- Stress Echocardiography – This test combines echocardiography that is ultrasound imaging of heart along with exercise stress testing. It is a precise method for detecting issues in normal functioning of coronary arteries. Echocardiography & thallium stress tests are 85% to 90% accurate in identifying serious coronary artery disease.
- Intravenous Medications – When patients cannot undergo an exercise stress test due to arthritic or neurological problems, helpful medications can be given intravenously to simulate stress on heart which is typically brought on by exercise. Heart imaging can be done with either echocardiography or with help of a nuclear camera.
- Coronary Arteriography – Cardiac arteriography is a process of cardiac catheterization with angiography. Basically, it is a method that allows X-ray images to be taken of coronary arteries. It is most authentic test to identify narrowing or hardening of coronary arteries. Catheters (small hollow plastic tubes) are progressed under X-ray to opening holes of arteries. Afterward, an iodine contrast dye is injected into coronary arteries while at same instant of time an X-ray video is recorded. This test gives a picture of severity of hardened artery segments. This helps the cardiac surgeon in selecting proper medications, percutaneous coronary intervention or any other treatment option which is most suitable alternative procedure.
- CT Coronary Angiography – High-speed CT coronary angiography is the latest, lesser invasive method. It involves dye & radiation exposure but catheters are not required in this test which decreases risk of this procedure.
Coronary angioplasty can be performed by several techniques depending upon the requirement of patient & the heart condition.
- Balloon Angioplasty – A specifically designed catheter with a tiny balloon is attentively directed through artery to the blockage site, then expanded to widen the opening & boost blood flow to heart. A stent is generally placed during this procedure so as to keep the artery open after balloon is exhausted & eliminated.
- Carotid Artery Angioplasty with Stent Placement – This is a minimally invasive process in which a little hollow tube or catheter is positioned ahead from a blood vessel in groin region to carotid arteries. Once catheter is in position, the balloon may be bloated to open the artery & a stent is placed inside.
- Laser Angioplasty – This technique is performed for vaporizing blockage in affected coronary artery.
- Percutaneous Transluminal Angioplasty – This technique is a newer, minimally invasive procedure used to open narrowed femoral artery & to regulate arterial blood flow.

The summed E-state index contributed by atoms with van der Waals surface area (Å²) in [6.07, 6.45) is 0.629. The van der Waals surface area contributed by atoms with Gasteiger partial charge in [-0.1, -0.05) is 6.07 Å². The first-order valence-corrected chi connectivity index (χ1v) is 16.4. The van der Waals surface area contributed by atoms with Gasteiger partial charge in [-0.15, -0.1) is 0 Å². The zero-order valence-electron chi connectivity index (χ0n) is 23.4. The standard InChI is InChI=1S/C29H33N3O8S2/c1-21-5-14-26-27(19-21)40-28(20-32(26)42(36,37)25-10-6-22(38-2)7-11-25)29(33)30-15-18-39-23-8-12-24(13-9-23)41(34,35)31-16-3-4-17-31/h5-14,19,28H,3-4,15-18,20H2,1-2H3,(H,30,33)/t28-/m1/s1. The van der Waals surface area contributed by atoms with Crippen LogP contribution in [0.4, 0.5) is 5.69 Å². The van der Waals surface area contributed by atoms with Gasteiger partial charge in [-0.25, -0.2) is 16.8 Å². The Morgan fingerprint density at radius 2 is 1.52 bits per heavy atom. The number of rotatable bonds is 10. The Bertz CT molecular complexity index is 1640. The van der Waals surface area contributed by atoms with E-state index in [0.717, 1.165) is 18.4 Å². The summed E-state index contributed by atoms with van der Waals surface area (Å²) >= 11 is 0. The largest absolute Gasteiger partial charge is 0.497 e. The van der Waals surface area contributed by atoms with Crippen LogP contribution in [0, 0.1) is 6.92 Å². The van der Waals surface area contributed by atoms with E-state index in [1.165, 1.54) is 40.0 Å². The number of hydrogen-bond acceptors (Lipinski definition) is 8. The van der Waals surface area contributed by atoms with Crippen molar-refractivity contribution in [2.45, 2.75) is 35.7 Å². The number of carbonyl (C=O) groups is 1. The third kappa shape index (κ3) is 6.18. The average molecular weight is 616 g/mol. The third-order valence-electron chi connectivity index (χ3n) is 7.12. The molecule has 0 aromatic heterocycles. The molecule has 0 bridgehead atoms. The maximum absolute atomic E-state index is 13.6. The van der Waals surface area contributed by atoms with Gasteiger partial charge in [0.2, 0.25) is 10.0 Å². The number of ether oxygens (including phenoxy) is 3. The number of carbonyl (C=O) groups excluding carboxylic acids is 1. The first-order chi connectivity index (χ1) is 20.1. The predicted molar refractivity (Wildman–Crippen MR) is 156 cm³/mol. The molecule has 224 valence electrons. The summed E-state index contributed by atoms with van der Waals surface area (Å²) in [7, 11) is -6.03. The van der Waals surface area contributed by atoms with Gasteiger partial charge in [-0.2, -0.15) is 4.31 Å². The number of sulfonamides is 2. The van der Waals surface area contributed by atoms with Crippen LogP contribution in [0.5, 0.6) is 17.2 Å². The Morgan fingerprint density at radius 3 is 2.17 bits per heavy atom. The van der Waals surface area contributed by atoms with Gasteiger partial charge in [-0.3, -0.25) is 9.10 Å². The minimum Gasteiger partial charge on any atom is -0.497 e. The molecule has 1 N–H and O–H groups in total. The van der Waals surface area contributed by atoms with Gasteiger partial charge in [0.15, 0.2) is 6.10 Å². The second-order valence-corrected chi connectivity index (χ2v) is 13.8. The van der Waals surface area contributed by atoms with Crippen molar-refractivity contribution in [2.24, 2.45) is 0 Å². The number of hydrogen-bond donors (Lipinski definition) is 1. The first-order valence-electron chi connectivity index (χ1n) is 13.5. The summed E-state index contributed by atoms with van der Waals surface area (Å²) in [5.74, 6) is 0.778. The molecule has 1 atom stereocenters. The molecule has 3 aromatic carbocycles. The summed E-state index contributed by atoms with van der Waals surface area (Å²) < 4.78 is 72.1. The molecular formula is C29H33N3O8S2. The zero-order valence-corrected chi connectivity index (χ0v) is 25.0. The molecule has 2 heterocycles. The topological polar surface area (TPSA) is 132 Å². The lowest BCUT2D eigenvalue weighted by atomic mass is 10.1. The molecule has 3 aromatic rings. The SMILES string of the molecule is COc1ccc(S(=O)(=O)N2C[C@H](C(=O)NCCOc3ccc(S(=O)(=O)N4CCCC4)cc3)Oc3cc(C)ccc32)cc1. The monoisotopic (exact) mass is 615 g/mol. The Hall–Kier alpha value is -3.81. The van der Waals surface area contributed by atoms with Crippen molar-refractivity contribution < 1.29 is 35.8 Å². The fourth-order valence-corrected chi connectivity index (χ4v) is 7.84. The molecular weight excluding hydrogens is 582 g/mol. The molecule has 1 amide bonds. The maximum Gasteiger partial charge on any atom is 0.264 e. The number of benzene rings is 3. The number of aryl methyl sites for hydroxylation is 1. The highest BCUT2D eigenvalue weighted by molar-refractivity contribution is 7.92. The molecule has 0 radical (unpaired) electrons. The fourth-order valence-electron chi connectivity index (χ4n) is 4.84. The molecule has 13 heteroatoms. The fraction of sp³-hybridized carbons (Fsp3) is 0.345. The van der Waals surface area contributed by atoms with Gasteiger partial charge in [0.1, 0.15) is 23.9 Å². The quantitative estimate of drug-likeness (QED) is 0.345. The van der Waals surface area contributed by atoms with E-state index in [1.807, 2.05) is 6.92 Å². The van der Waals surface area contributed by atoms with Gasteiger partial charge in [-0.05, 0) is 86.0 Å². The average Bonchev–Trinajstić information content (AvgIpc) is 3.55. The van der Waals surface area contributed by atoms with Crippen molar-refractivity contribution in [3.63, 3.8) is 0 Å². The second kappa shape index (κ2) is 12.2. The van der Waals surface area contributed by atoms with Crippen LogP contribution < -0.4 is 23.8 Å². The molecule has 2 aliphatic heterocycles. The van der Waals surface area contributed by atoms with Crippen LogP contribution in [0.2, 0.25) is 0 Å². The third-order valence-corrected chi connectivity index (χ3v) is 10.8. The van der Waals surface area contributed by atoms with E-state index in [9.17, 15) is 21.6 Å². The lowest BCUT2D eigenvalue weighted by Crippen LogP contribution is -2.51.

Patients will receive instructions from cardiac surgeons about what they need to do. Some of these important instructions may include the following.
- If patients are consuming any blood-thinning medications such as warfarin or any anticoagulant, they will need to refrain from taking this for 3 – 4 days before tests in order to prevent severe bleeding from the site of catheter insertion.
- If patients are taking diabetic medicines or insulin, they may need to change timing of when they consume these. Several medications may require to be stopped for 48 hours. Cardiac surgeons will clarify this with patients prior to performing coronary angioplasty.
- Patients may be asked to stop drinking or eating for a few hours prior to the procedure.
- Patients may also be told to shave both groins before undergoing coronary angioplasty.
- Patients will have to sign a consent form before surgery to confirm that they understand the entire procedure & possible complications & agree to undergo coronary angioplasty surgery.
Few important questions can serve as a great beginning point for conversation of patients with their cardiologists during initial consultation for coronary angioplasty. Patients can use the following list of queries as a tool to help them talk to surgeons about angioplasty & stent placement procedure.
- What will be the benefits of coronary angioplasty for me?
- What are the risks involved with coronary angioplasty?
- Are there any alternatives for me apart from undergoing coronary angioplasty?
- Could I be treated with only medicines instead of undergoing coronary angioplasty?
- Do I require a stent, or would coronary angioplasty alone be just as efficient?
- Will coronary angioplasty save my life?
- How long do I need to stay in hospital after my coronary angioplasty procedure?